How Building Permit Data Can Help You Avoid Buying a Problem Home

What are building permits - and how can they help  you avoid buying homes with major problems?

Editor’s Note: In this new weekly blog series, Move Smartly contributor John Pasalis, real estate data analyst, founder of TheMindfulBroker.com and President of Toronto-based Realosophy Realty, shows you how the data revolution can help you uncover Hidden House Problems (read intro to blog series here).  

Want more tips now? Download this 'Hidden Home Problems' blog series as a free e-book

When you’re out looking to find a home you love (and can afford), you rarely give a thought to its building permit history.    

So why do we display the entire building permit history available for every property for sale on Realosophy.com?

Building Permit Screenshot

Source: Realosophy.com

 

After all, it’s information few buyers and agents looked into even manually, in pre-internet days. 

But this information can bridge one of the knowledge gaps that is most familiar to home buyers. When you hire a home inspector to report on the physical health of a home you are looking to buy (or choose to rely on the inspection report provided by the sellers), the inspector will caution that they cannot report on things they cannot inspect, such as what lies behind drywall, where electrical, plumbing, structural issues and other common home problems often appear. 

This is where building permit information can help.

Whenever a home owner embarks on substantial renovations, municipalities generally require them to obtain permits to ensure that construction, plumbing and electrical work is done in a safe way. To obtaining a permit, an owner must provide formal plans (normally drafted by professionals) for municipal approval and submit to municipal inspections of the renovation work being undertaken at various stages.

The information contained in building permits can tell you a lot about a property - as can the absence of permits, particularly when a home appears to have been substantially renovated without any. 

While there are many ways looking at a building permit history has helped our clients over the years, I’ll touch on two simple ways that can help you make a more informed decision when buying a home.

 

Were renovations done right?

While the approvals and inspections required throughout the building permit process are no guarantee of the quality of the workmanship of the finished product - they ensure that plumbing, electrical and structural work is at least reviewed before drywall is put up.

This is particularly important when the repairs made to a property are recent. 

For example, if a seller has lowered the foundation of a home to increase the ceiling height of the basement, a buyer should be aware that this is a major structural renovation, which must be done correctly to avoid problems with your home’s structure in the future. If the seller did not get building permits, a buyer can only hope that the work was done professionally and according to the building code. This is a significant concern given that some homes, particularly in older Toronto Area neighbourhoods, have actually experienced major structural damage and in some cases have completely collapsed during a lowering of their basement foundation.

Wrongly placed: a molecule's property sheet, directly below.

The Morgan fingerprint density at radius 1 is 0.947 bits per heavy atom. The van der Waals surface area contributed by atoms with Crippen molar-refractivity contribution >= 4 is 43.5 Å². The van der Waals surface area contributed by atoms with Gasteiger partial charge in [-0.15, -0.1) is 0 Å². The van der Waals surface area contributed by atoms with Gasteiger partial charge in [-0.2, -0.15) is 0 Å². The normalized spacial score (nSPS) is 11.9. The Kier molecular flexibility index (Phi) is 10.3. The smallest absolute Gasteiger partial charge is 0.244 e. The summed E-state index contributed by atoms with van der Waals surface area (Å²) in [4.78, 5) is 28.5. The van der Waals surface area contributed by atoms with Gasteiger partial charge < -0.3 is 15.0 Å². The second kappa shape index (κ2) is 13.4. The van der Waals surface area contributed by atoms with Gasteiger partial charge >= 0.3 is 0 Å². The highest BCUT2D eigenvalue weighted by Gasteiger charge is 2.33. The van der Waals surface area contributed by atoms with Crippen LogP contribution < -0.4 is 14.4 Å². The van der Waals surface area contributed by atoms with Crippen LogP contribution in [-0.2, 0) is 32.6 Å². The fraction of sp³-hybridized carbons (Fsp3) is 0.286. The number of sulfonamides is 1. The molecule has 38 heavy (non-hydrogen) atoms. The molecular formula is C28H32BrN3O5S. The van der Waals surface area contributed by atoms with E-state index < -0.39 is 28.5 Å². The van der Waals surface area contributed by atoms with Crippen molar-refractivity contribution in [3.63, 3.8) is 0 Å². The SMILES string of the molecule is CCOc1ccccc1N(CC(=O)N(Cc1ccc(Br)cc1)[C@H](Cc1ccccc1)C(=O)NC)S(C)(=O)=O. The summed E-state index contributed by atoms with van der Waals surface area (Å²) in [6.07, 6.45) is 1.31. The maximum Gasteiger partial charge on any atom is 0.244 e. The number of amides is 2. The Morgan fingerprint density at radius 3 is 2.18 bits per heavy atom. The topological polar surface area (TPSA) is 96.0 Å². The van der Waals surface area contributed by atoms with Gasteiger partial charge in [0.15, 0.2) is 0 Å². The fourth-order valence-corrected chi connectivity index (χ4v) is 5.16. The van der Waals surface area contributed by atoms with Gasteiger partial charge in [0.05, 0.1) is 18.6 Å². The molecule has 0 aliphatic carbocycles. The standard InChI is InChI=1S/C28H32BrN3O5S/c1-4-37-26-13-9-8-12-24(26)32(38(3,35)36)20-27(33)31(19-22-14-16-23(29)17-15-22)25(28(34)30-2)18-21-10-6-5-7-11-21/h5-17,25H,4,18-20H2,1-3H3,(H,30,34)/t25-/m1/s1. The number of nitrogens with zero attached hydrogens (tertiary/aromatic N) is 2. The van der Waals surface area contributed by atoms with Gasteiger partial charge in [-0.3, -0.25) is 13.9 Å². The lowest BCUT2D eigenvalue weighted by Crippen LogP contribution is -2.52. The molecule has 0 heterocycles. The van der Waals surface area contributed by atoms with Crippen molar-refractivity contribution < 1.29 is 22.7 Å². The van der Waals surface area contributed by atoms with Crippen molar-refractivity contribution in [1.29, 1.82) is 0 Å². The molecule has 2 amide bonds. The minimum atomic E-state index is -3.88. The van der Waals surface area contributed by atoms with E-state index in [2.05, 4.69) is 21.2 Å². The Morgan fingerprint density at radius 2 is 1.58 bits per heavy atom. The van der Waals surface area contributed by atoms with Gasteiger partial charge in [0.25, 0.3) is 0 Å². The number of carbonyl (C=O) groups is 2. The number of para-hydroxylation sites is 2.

The skeletons in the closet 

Selling a home is a lot like posting on social media like Facebook or Instagram - everyone does their best to curate a great image while editing out less savoury details. 

But buying a home is a big, long-term commitment so as a buyer, you can’t be satisfied with first impressions alone.

Looking at a home’s building permit history offers you one way of learning about a home’s previous problems that the seller often tries to keep a secret, which is why we display full permit information on Realosophy.com: 

 Building Permit Table Screenshot

Source: Realosophy.com

 

Below are actual remarks from building permits for homes in Toronto:

“Proposal to demolish over 50% of existing two-storey single family detached dwelling due to termite damage.” 

“Reconstruct 2nd floor due to fire damage.” 

“Repairs to rear Foundation Brick wall and Deck due to car impact, adjacent to side Laneway.”

Most buyers would be very unhappy to learn these details about a house after they bought it.  While some would choose to avoid a home altogether if they saw these types of past problems, other buyers may still choose to buy, provided that they are able to do further research to ensure any work undertaken was done properly (and that the original problem isn’t one that might reoccur in the future). 

Want more tips now? Download this 'Hidden Home Problems' blog series as a free e-book

JP_Portrait_BlogJohn Pasalis is President of Realosophy Realty, a Toronto real estate brokerage which uses data analysis to advise residential real estate buyers, sellers and investors.

A specialist in real estate data analysis, John’s research focuses on unlocking micro trends in the Greater Toronto Area real estate market. His research has been utilized by the Bank of Canada, the Canadian Mortgage and Housing Corporation (CMHC) and the International Monetary Fund (IMF).

Follow John on Twitter @johnpasalis

Email John

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